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Tip: Understanding Rank

PEP-Web Tip of the Day

When you do a search, you can sort the results bibliographically alphabetical or by “rank”. What is Rank?

Rank refers to the search engine’s “best guess” as to the relevance of the result to the search you specified. The exact method of ranking used varies a bit depending on the search. In its most basic level, when you specify a single search term, rank looks at the density of the matches for the word in the document, and how close to the beginning of the document they appear as a measure of importance to the paper’s topic. The documents with the most matches and where the term is deemed to have the most importance, have the highest “relevance” and are ranked first (presented first).

When you specify more than one term to appear anywhere in the article, the method is similar, but the search engine looks at how many of those terms appear, and how close together they appear, how close to the beginning of the document, and can even take into account the relative rarity of the search terms and their density in the retrieved file, where infrequent terms count more heavily than common terms.

To see a simple example of this, search for the words (not the phrase, so no quotes):

unconscious communications

Look at the density of matches in each document on the first page of the hits. Then go to the last page of matched documents, and observe the density of matches within the documents.

A more complex search illustrates this nicely with a single page and only 15 matches:

counter*tr* w/25 “liv* out” w/25 enact*

There are a lot of word forms and variants of the words (due to the * wildcards) above that can match, but the proximity (w/25) clause limits the potential for matching. What’s interesting here though is how easily you can see the match density decrease as you view down the short list.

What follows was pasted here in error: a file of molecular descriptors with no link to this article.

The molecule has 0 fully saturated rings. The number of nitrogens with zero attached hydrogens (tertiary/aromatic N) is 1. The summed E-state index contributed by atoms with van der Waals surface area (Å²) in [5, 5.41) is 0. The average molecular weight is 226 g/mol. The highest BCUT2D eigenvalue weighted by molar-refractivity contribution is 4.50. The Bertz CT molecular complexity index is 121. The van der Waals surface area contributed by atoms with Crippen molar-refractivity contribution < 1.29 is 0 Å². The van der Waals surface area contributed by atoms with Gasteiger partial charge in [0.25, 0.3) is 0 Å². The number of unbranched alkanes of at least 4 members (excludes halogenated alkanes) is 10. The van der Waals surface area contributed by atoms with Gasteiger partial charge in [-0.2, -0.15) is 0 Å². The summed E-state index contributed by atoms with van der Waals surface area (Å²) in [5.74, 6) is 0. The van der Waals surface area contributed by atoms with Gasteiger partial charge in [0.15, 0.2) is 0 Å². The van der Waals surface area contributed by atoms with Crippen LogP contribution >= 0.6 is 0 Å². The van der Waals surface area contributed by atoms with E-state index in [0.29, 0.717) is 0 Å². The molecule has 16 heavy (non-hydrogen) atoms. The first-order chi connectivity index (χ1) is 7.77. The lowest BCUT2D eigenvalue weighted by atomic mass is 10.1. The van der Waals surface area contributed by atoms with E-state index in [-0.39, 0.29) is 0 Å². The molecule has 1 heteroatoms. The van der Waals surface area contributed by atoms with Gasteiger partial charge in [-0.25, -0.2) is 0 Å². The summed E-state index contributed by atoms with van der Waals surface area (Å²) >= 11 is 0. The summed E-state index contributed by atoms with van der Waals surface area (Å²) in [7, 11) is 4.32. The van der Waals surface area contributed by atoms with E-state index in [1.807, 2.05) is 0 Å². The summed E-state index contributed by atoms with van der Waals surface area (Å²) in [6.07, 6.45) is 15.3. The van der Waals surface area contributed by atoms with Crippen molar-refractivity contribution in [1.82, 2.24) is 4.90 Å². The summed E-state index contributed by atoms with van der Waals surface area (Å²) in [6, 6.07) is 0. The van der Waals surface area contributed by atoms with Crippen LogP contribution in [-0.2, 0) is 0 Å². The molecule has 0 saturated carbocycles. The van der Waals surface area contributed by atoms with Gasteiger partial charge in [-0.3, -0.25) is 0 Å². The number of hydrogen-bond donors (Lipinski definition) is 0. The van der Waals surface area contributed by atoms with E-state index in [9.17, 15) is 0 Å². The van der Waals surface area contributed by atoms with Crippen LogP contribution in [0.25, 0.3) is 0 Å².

The end result of selecting order by rank is that the search engine’s best “guess” as to which articles are more relevant appear higher on the list than less relevant articles.

For the complete list of tips, see PEP-Web Tips on the PEP-Web support page.

Gedo, J.E. (1981). “The Air Trembles, for Demi-Gods Draw Near”. Am. Imago, 38(1):61-80.

(1981). American Imago, 38(1):61-80

“The Air Trembles, for Demi-Gods Draw Near”

John E. Gedo, M.D.

Publication of the correspondence between Freud and Jung (McGuire, 1974) has produced an extraordinary response among historians of psychoanalysis—a continuing stream of studies far exceeding the scholarly interest in Freud's published correspondence with any other figure. The present symposium forms part of that outpouring, although it has been organized on the basis of the rediscovery of Jung's remarkable letter of 1955 in which, in his own terms, he reaffirmed his sense of profound divergence between his psychological system and that of psychoanalysis.

I assume that I was invited to participate in this effort because of my long-standing interest in the intellectual history of psychoanalysis (see Gedo & Pollock, 1976). In fact, for many years I have looked upon the rupture between Freud and Jung as one key to conceptualizing the essence of our discipline; in this view, I have followed Philip Rieff (1966) whose pioneering work about these matters I once had occasion to discuss in some detail (Gedo, 1972). More recently, I have examined the Freud/Jung letters (Gedo, 1979) as well as other evidence in the public domain in order to define the dynamics of the failure of their attempted collaboration, and reached the conclusion that the clashing personal needs and intellectual positions that determined that failure had common sources in the protagonists' respective psychological depths. From slightly different perspectives, Stepansky (1976) and Decker (1980) independently reached rather similar conclusions, and in a wide ranging monograph Homans (1979) made extensive use of my formulations, in his preliminary version of 1974.

In

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